‘Cease your complaining, Isan. Take yourself to The Tree for all Seasons after we return with these mounts. Tarran has fresh meat there. Tell him I sent you, you’ll not go hungry.’

The other stable boys looked at Isan and the copper coin enviously. Olver tossed him another coin.

‘Take your friends too, Isan, just don’t leave until we get back.’

Kael looked at Olver as though he were mad.

‘What do you want that for? It’s just a bone.’

‘Follow us and you will see,’ he said as he climbed into the rassaur’s saddle.

Kael put his foot into one of the stirrups and hoisted himself astride the giant reptile. He swayed slightly as he struggled to keep his balance.

‘Don’t worry,’ reassured Siman. ‘It’s no different to riding a horse. We’ve only been riding them ourselves since the Thrait raids began. You’ll soon get the hang of it.’

The two brothers dug their heels into the flanks of their mounts and laid down a steady pace. Kael lurched awkwardly along behind them, following in their wake.

As they approached the great gates, Olver called to the gatekeepers who rushed down to meet them, saluting as they came. At a word from Olver, the gates were opened and the three riders went cautiously out into the clearing, eyes and ears alert for the slightest sign of an ambush.

‘Why have we come out here?’ Kael asked his companions. ‘Do you not fear an attack by the Thrait?’

Siman looked at the sky, the position of the sun behind the clouds.

‘It would be unfortunate to meet a party of Thrait at this time of day,’ he said. ‘When you were involved in that last encounter, they were only here because of you. If they hadn’t been following you here, they wouldn’t have been here at all at that hour of the day. They prefer to attack under cover of darkness. Neither the Thrait nor their human allies have been seen during the day. Until you came, that is. I don’t think they will try the same trick twice, not now that they know that it will fail. Rest easy, my friend. We are safe at the moment.’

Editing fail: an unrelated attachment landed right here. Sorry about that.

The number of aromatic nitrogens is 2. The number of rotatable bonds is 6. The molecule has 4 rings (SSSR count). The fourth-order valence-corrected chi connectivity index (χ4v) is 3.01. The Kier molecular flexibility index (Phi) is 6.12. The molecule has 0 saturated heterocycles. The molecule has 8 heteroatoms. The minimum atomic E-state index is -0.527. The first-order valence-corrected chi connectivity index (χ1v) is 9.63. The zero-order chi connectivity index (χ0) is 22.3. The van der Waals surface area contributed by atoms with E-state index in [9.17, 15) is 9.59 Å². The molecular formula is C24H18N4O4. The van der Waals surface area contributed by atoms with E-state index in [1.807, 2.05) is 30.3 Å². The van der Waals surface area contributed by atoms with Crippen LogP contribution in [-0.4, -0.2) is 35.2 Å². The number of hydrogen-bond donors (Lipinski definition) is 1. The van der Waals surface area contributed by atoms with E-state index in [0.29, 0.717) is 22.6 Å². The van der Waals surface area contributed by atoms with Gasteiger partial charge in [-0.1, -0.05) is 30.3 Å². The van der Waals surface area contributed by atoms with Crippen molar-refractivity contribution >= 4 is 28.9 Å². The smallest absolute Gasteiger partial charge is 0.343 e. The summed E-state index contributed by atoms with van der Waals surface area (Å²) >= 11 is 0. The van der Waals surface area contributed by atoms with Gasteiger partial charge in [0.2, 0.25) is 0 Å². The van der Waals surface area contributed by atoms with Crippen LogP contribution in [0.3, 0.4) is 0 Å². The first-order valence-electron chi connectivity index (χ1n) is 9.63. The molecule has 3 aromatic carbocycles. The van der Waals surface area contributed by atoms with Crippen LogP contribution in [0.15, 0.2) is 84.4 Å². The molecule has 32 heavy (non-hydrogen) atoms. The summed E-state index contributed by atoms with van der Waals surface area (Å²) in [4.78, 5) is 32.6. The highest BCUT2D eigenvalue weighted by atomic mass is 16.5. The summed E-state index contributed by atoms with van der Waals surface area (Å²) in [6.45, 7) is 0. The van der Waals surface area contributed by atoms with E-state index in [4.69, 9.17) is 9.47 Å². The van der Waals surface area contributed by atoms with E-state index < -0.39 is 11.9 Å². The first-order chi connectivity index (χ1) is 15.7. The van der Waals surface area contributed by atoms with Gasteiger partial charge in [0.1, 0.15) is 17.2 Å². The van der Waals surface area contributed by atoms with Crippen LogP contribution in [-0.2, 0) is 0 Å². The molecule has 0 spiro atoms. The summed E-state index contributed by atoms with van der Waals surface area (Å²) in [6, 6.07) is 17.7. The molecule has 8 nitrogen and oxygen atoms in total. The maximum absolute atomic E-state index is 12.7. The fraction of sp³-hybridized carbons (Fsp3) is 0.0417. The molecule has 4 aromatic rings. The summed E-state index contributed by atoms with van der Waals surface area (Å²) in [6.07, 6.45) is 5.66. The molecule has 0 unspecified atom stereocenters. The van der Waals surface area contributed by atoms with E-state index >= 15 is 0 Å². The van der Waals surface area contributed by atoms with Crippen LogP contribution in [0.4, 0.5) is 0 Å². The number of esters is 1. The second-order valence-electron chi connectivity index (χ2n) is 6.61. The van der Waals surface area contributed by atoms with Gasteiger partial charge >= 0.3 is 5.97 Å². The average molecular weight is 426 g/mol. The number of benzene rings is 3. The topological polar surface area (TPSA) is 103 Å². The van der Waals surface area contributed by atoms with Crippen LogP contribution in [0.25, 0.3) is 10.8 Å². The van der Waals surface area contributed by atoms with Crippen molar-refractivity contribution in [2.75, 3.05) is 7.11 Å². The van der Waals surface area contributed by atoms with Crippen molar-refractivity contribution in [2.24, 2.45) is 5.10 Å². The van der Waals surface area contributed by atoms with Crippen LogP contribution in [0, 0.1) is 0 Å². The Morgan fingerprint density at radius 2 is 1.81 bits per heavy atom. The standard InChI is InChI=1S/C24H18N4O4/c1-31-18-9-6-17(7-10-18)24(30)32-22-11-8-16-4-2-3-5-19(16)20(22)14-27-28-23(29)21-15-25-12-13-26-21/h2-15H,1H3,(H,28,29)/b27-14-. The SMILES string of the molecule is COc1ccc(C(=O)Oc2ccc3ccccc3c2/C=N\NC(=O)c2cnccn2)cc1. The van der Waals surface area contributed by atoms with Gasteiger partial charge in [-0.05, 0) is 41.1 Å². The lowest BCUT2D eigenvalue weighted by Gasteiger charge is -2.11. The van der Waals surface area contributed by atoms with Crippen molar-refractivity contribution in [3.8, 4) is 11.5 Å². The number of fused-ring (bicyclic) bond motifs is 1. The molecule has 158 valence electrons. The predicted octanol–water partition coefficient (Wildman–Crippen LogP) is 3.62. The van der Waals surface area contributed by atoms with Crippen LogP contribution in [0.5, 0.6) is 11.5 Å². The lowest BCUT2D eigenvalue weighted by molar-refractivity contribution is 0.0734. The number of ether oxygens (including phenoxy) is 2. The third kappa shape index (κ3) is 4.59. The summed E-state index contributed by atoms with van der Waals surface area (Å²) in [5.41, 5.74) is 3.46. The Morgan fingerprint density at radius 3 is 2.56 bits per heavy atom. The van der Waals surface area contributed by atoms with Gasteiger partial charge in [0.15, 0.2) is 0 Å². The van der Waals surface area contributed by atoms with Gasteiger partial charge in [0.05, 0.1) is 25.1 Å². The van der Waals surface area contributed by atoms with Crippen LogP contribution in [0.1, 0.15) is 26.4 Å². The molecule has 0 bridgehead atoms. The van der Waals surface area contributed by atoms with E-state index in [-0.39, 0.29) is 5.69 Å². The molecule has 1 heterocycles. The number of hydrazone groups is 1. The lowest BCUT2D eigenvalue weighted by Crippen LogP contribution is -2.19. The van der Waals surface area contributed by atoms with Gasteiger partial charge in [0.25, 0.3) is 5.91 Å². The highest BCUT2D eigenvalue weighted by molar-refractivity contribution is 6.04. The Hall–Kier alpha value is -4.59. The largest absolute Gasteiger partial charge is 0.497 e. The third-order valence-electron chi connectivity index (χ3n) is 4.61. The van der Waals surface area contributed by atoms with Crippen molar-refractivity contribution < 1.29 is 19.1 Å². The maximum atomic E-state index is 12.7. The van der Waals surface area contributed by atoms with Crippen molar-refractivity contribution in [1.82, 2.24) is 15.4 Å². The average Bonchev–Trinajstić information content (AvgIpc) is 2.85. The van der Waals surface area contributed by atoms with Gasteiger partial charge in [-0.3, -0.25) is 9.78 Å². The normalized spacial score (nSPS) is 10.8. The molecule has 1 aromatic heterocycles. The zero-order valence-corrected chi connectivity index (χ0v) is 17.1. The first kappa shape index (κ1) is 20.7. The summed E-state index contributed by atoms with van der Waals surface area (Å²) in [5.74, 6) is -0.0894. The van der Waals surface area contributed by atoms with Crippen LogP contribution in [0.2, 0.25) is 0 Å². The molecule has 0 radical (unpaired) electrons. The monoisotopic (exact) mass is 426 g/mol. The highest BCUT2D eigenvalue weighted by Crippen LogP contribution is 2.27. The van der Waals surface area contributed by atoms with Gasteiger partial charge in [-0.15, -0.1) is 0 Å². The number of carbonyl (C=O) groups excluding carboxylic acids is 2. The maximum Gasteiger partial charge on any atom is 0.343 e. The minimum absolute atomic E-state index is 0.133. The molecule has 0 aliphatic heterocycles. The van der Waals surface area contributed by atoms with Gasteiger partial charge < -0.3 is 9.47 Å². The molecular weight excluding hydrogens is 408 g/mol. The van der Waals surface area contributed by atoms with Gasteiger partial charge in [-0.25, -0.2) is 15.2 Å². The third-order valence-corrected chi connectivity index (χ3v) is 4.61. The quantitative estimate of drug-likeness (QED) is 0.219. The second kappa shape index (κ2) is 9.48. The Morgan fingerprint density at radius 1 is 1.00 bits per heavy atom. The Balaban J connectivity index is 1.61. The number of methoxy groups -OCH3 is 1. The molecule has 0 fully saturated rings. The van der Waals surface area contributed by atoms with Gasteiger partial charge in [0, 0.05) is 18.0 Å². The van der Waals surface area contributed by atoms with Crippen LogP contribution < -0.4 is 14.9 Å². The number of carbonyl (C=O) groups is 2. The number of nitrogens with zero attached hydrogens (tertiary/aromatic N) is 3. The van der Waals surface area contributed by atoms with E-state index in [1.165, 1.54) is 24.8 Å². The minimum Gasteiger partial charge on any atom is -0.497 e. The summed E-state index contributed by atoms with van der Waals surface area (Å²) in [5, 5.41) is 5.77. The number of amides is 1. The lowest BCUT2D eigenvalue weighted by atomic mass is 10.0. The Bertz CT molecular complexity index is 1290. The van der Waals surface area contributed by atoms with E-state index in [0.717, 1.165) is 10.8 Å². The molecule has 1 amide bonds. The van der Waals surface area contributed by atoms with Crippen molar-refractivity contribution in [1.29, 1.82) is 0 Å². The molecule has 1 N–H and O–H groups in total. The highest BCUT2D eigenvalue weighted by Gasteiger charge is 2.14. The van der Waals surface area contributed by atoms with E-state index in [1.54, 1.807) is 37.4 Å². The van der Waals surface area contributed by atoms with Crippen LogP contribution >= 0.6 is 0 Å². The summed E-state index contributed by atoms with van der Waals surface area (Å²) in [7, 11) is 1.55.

They stopped as they approached the edge of the forest and dismounted.

‘I’ve stopped here,’ Olver said, ‘Because I’m not sure exactly where the barrier is. It moves in and out from day to day, sometimes by as much as ten paces. I have no desire to ride headlong to my death.’

‘You mean the barrier which you spoke of is right in front of us?’ Kael said.

‘I can’t see it, but yes, I know it’s there. Kelmar won’t remove it until he has what he wants, I have no doubt of that. Watch.’

Olver bent down and picked up a smooth rounded stone the size of his fist. He threw it into the forest and it landed within sight just inside the tree line.

‘Ha!’ Shouted Kael. ‘There is nothing there, the stone is still in one piece!’

Olver fished out the chicken bone from the leather pouch at the side of the rassaur saddle.

‘Don’t be too eager to laugh yet, outlander. Watch this.’